Elena Kagan should use her confirmation hearings to defend the Constitution. All of it.

Elena Kagan should use her confirmation hearings to defend the Constitution. All of it.

Elena Kagan should use her confirmation hearings to defend the Constitution. All of it.

The law, lawyers, and the court.
June 8 2010 11:10 AM

What Kagan Should Say

Elena Kagan should use her confirmation hearings to defend the Constitution. All of it.

(Continued from Page 1)

One may celebrate or criticize these constitutional amendments, and one may support or oppose congressional efforts to exercise all of the powers granted to it by the Constitution. But to pretend these amendments do not exist, or do not have the force of law, is to promote lawlessness and to undermine our constitutional process. And one cannot simply write off the trend toward selectively reading the Constitution as political pandering. It is also a feature of the jurisprudence of the conservative majority on the Supreme Court, especially its most voluble spokesman, Justice Antonin Scalia.

To give just one example, consider the conservative justices' approach to the part of the 14th Amendment granting the federal government power to enforce, "by appropriate legislation," the rights of liberty and equality set forth in the amendment. This provision was intended, and understood, to grant Congress expansive powers, and there can be no doubt that its motivation was the infamous Dred Scott decision, where a conservative majority on the Supreme Court ruled that African-Americans could never be U.S. citizens. The drafters of the 14th Amendment did not trust the Supreme Court to protect minorities, so they granted to Congress broad enforcement powers.


But this grant of power doesn't fit comfortably with the cramped worldviews of conservative justices, who would like to see the federal government's power limited. Or, to be more precise, they would see congressional power limited, while the court takes on the role of primary enforcer of the 14th Amendment. Under Justice Antonin Scalia's view of the 14th Amendment, Congress would have no power on its own to protect the rights guaranteed by the amendment itself, despite the explicit grant of enforcement power in the text of the 14th Amendment. Congress could do no more than serve as the handmaiden of the court. This might be nice for the court, but it is not what the Constitution provides. In short, this is emasculation, not interpretation.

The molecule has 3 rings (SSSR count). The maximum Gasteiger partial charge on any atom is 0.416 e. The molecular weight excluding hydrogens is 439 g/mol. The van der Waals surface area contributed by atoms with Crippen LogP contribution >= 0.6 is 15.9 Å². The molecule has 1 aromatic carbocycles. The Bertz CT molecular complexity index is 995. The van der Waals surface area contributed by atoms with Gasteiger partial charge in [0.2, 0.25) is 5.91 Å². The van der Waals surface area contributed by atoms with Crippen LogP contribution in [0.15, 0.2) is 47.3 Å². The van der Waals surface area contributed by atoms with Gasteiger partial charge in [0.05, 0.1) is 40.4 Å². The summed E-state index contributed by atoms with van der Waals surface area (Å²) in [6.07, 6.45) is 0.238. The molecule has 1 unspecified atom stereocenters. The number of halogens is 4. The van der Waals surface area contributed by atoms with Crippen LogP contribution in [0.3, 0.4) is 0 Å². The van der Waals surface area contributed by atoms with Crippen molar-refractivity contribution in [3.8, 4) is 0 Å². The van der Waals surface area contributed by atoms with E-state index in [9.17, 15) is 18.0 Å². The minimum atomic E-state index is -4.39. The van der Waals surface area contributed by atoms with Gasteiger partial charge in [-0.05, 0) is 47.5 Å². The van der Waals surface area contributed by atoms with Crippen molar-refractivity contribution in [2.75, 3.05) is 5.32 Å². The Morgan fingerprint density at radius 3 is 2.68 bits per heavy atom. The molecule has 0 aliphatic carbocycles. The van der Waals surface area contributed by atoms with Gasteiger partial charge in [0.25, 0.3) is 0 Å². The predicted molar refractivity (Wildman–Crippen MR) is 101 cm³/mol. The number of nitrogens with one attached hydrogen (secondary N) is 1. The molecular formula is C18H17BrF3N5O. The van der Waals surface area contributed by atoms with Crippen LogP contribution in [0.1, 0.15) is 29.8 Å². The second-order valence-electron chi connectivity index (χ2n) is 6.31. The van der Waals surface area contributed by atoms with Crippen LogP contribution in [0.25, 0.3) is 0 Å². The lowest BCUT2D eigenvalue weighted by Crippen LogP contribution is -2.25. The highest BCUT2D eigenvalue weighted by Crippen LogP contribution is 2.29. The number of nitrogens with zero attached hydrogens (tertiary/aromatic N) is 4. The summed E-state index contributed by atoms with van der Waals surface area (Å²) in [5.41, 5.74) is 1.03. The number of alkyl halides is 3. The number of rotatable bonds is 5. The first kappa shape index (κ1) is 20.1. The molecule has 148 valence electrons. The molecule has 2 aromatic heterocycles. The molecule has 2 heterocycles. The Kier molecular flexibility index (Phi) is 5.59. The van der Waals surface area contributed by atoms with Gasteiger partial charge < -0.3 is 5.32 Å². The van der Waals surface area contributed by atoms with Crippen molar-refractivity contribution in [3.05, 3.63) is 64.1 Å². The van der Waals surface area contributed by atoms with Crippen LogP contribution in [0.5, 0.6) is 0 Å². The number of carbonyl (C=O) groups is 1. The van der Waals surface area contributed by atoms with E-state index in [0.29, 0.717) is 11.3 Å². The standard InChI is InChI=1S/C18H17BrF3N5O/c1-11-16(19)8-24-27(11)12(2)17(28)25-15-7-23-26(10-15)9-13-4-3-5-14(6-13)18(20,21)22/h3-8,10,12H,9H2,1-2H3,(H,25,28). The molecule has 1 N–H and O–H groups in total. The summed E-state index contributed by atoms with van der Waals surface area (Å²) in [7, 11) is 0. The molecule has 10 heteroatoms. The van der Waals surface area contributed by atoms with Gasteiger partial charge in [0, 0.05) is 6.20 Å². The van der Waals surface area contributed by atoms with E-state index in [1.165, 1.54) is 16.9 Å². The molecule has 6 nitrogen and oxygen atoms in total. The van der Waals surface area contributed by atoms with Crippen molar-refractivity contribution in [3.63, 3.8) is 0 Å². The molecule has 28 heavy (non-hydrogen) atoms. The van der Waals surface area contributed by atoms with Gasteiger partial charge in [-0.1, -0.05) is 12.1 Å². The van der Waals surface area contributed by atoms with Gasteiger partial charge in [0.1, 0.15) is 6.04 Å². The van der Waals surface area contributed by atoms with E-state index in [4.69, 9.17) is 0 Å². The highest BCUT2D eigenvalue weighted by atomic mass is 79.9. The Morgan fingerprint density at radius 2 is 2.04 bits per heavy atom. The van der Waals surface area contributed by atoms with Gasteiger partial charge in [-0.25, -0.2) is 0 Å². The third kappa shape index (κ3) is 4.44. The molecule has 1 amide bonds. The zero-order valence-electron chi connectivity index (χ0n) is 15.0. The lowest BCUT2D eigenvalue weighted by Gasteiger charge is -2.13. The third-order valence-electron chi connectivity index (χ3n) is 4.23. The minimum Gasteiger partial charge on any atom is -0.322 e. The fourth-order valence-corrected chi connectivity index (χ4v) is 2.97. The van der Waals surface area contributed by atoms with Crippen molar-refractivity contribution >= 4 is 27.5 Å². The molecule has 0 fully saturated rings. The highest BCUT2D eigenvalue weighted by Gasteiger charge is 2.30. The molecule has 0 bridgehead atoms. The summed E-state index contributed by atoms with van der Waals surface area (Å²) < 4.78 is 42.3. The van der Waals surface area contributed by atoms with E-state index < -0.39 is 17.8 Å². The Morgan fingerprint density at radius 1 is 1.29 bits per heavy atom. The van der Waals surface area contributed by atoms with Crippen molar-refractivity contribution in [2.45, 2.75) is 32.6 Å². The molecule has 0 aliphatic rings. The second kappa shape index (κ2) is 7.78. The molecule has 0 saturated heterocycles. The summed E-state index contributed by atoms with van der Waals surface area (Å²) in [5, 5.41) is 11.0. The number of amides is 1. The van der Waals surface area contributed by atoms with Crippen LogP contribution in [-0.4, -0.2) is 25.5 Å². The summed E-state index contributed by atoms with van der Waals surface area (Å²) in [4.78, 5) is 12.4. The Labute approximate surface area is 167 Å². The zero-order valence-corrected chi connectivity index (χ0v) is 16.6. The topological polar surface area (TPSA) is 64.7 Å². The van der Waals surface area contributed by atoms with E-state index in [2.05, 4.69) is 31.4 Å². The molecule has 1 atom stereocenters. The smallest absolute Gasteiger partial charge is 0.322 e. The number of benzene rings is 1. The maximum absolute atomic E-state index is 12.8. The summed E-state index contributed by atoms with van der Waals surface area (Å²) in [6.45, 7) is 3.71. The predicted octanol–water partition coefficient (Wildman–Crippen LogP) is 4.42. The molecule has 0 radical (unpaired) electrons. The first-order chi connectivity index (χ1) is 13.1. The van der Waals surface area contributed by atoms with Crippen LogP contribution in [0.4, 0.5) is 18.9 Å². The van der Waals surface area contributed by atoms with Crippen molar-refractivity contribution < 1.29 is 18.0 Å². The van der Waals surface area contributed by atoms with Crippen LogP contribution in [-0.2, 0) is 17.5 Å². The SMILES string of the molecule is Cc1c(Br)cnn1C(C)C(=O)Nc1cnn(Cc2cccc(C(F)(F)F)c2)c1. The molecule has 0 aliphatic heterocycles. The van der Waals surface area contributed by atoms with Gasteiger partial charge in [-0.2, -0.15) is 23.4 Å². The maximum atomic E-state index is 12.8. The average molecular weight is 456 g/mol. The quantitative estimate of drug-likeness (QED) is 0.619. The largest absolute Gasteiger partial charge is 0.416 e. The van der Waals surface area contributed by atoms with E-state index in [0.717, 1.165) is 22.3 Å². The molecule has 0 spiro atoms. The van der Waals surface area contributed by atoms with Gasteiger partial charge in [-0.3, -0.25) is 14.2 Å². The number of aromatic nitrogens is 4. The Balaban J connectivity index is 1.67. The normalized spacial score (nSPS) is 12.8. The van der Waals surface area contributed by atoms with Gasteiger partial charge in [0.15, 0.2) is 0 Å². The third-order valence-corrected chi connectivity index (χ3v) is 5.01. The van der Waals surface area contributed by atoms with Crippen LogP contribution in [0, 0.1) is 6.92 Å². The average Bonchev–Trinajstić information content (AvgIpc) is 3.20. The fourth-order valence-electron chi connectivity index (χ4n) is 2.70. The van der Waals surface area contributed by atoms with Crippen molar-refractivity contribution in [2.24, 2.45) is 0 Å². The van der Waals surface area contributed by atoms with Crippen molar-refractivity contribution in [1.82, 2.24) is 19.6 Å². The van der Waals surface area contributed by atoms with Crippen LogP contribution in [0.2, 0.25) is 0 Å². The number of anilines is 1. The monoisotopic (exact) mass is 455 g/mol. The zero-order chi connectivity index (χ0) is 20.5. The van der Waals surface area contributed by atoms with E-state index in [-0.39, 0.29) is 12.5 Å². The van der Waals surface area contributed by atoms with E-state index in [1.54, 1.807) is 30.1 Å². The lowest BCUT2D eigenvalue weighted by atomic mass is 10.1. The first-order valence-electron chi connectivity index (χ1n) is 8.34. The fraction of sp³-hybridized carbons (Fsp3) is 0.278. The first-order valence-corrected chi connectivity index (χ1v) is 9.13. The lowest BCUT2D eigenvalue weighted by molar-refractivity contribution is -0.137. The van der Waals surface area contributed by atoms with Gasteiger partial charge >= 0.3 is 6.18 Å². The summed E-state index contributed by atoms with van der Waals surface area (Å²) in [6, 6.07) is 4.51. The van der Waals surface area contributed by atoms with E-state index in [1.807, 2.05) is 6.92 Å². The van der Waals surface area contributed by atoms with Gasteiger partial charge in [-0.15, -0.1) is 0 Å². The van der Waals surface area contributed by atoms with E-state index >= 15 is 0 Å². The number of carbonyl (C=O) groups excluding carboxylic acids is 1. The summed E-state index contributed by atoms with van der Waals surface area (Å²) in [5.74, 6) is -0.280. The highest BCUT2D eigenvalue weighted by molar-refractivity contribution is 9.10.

For too long, those on the left have remained silent about these conservative flights of fancy. The reason is that progressives themselves have had a complicated relationship with the text and history of the Constitution. Rather than embrace the words and principles of the Constitutional text, progressives have danced around the idea of a "living" Constitution, one that changes if five justices agree. If that is one's perspective, it is hard to fault someone else for playing fast and loose with the Constitution. But this is not about embracing a "living" Constitution; this is about embracing the entire Constitution, as written.

If Kagan wants to be true to her 1995 article, she should embrace the text and principles of the Constitution—the whole Constitution—and explain what fidelity to the Constitution entails. And once on the court, Kagan should call out conservatives for ignoring provisions that do not fit their worldview. To be sure, the Constitution, properly interpreted, will not provide support for all liberal causes and nothing but liberal causes. But it doesn't provide support solely for right-wing fantasies, either, and Obama's nominees to the court should make that clear. The peddling of a selectively edited Constitution as patriotic and principled should be shown for what it is: a disgrace to our real Constitution.

Like Slate on Facebook. Follow us on Twitter.

Doug Kendall is president of the Constitutional Accountability Center, a think tank, law firm, and action center dedicated to the progressive promise of the Constitution's text and history.

Jim Ryan is the William L.. Matheson & Robert M. Morgenthau distinguished professor of law at the University of Virginia School of Law.